Speed and performance

With our reference 64 GB Lexar Professional SDXC (Speed Class 1) memory card loaded, the Leica SLR captured a burst of 65 JPEG/large frames in 5.956 seconds which represents a continuous shooting speed of 10.91 fps… as near to the claimed 11 fps as really makes no difference. The typical test file size was 7.7 MB and the generous 2.0 GB buffer memory emptied extremely quickly so the SL does appear to fulfill its need-for-speed brief. Likewise the AF which, although using entirely contrast-detection measurement, is lightning fast and extremely reliable, including when tracking moving subjects. While Leica hasn’t published a sensitivity range, it appears to work very well in low light situations as well.

In terms of image quality, there are some similarities with the Q, especially with JPEG capture where Leica has erred on the side of conservatism in terms of the colour saturation and contrast, presumably to provide a good starting point for any subsequent image processing post-camera. Consequently, if a little more ‘punch’ is desired straight out of the camera, both the saturation and contrast settings need to be ramped up to at least the ‘Medium High’ setting. Overall though, the dynamic range, the resolving of fine details and the smoothness of the tonality are truly excellent.

Leica also treads a very fine line between applying noise reduction processing and maintaining the maximum definition when shooting at the higher ISO settings. So there’s some film-like graininess, but fine detailing is very well preserved even at ISO 6400 and 12,500, as are the colour rendition and dynamic range. As with the Q, the RAW files also have so much detailing – again at least up to ISO 12,500 – that any post-camera noise reduction can be applied without unduly affecting the overall image quality. The SL’s Adobe DNG files also exhibit excellent colour reproduction, including skin tones, and a nicely wide dynamic range. In fact, the dynamic range appears to be a little improved over that of the Q, especially in the highlights.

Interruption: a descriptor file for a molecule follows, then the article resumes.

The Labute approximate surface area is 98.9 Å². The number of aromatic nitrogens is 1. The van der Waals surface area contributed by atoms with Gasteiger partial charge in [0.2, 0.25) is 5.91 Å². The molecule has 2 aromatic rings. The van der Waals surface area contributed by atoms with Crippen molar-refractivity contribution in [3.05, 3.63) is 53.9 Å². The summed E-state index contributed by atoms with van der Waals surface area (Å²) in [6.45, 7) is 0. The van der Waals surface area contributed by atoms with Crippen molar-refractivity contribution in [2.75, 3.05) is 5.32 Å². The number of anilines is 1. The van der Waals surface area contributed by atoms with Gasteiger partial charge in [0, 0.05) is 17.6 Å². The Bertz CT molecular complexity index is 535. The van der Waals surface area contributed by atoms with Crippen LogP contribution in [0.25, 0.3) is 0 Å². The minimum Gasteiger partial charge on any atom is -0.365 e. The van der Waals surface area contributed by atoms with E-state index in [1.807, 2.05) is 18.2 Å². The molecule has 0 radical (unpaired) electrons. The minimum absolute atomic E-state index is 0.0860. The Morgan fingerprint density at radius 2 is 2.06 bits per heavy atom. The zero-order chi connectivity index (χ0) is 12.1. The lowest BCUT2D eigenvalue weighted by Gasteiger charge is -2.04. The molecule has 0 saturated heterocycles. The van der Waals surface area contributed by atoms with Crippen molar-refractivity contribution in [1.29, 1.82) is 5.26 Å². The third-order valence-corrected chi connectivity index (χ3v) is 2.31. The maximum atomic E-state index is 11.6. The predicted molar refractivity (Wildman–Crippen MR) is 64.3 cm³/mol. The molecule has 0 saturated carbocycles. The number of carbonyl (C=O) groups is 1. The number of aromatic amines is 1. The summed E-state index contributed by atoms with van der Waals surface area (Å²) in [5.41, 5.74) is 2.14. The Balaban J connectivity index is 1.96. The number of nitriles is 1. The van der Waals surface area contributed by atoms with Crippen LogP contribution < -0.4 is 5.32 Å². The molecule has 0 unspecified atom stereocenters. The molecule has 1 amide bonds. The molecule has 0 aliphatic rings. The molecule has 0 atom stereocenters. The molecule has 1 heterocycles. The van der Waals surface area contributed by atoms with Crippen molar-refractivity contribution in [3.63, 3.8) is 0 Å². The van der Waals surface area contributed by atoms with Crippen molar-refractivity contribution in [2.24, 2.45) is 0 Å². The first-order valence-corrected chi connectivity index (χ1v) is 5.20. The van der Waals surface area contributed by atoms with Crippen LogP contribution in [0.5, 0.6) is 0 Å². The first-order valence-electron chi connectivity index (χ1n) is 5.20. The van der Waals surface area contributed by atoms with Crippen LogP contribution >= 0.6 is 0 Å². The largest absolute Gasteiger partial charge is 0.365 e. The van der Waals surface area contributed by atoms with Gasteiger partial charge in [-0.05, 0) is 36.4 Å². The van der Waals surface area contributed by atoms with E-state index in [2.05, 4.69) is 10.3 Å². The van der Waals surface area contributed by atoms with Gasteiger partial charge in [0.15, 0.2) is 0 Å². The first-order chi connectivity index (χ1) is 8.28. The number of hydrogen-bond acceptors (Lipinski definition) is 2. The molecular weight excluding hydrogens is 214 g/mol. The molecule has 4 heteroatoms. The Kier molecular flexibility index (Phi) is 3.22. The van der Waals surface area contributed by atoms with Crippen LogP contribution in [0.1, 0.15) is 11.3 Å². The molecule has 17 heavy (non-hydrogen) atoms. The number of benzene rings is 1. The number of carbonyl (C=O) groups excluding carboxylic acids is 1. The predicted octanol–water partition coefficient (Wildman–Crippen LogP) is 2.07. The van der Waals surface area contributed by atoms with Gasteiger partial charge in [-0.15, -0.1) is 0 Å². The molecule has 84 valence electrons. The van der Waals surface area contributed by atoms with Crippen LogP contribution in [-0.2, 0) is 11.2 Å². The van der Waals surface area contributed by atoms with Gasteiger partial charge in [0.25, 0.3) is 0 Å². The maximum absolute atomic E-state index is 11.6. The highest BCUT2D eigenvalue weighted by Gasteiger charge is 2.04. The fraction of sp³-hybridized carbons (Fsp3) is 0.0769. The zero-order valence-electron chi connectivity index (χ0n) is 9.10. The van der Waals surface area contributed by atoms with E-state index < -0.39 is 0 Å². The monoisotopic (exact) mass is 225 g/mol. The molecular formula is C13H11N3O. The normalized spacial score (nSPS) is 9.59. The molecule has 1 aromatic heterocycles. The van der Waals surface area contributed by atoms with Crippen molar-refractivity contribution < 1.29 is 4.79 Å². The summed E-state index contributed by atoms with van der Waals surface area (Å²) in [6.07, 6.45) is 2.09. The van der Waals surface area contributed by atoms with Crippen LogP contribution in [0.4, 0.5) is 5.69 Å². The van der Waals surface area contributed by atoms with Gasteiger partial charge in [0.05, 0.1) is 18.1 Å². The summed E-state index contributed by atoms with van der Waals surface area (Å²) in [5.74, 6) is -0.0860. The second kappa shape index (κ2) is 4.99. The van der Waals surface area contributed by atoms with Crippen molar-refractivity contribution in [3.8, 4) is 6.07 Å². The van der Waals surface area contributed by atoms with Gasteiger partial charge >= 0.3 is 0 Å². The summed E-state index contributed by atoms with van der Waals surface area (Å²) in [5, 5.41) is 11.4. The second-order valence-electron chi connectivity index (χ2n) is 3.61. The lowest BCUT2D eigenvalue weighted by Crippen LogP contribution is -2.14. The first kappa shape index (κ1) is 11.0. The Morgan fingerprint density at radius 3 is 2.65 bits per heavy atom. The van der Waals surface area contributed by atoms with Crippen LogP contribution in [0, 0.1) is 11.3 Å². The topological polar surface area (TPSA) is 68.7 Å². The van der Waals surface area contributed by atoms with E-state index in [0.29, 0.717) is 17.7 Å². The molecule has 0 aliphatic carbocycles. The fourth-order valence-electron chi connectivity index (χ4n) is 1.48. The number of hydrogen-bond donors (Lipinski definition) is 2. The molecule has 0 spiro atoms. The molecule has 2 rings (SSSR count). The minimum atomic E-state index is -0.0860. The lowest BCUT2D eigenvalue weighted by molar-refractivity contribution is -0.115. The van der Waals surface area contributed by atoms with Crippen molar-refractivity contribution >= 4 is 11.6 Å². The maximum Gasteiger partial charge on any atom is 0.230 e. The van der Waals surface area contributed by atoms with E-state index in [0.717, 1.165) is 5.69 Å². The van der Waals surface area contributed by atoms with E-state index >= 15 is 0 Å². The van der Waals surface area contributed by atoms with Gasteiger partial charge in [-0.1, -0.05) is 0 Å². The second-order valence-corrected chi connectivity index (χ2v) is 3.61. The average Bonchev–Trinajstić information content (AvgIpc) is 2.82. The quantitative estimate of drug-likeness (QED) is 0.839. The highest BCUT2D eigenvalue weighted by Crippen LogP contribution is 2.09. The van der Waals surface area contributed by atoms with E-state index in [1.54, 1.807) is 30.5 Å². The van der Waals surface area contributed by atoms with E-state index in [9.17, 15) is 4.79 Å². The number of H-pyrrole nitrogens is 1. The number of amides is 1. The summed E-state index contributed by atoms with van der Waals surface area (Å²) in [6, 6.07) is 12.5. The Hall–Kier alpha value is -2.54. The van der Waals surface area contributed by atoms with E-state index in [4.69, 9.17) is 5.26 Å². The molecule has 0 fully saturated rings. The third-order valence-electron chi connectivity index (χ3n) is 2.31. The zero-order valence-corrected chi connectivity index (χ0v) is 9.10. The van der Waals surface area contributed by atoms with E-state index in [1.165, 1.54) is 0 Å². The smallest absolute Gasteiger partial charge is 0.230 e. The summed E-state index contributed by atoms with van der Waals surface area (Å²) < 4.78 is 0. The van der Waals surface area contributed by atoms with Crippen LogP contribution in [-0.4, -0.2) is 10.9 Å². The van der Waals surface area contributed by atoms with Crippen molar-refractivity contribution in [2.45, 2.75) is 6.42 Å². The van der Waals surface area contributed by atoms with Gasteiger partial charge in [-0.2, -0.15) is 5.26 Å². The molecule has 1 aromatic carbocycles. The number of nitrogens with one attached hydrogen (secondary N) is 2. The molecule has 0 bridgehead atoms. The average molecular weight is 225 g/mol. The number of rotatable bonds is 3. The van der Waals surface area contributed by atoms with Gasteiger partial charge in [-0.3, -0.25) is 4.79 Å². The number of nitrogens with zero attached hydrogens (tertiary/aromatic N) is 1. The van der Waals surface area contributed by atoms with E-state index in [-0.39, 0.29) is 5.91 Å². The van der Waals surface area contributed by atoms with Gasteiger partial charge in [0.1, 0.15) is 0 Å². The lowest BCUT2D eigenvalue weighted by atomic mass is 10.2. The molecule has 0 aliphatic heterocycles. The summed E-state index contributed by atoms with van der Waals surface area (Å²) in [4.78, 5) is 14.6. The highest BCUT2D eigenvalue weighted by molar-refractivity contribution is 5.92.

Overall, the multi-zone metering appears reliably accurate, although a little underexposure – between -1/3 and -2/3 stops compensation – helps when using JPEG capture in very contrasty situations, giving more range in the highlights while the shadows can be easily brightened later.

Time spent with the SL is commensurate with settling into a comfortable and efficient way of working with it. Unlike the Q, the SL doesn’t have a conventional shutter speed dial (nor do the L mount lenses have an aperture collar), so there isn’t the option of a largely traditional modus operandi, but it’s also far less confrontingly progressive than the T. The joystick is a nice touch (literally), but otherwise the SL is driven by a fairly standard – for these times – combination of menus, hard keys and input wheels.

It won’t be hard for DSLR users to make the move.


Taking on Canon and Nikon in the professional camera sector is a challenge that’s proved too much for a long list of would-be challengers in the past (Minolta, Olympus, Contax, Pentax and Rollei among them).

Leica has been here before too, particularly with its 35mm SLRs, but things are changing quite dramatically now and the catalyst is the coming-of-age of mirrorless cameras which means there’s a whole new playing field. Consequently, the SL puts Leica back in the game… which, at this point, is what matters the most because, in reality, it’s been a long time since the marque could be considered a serious contender in this category.

So, as we noted at the outset, the SL has a fair amount of weight resting on its (broadish) shoulders, but it looks to be up to the job. Beyond the superlative built quality – an integral part of the whole Leica experience – is a highly capable camera which builds on the key benefits of the mirrorless design (particularly, in its case, the EVF) while delivering a professionally-focused set of features and specifications.

The good news for Leica is that, beyond this serious intent and its slightly austere looking exterior, the SL actually is, more than anything else, both an engaging and endearing camera. Both are characteristics that may just give it a head start.

Read more:

These are the best Leica cameras today
We pick the best mirrorless cameras on the market
The best cameras for professionals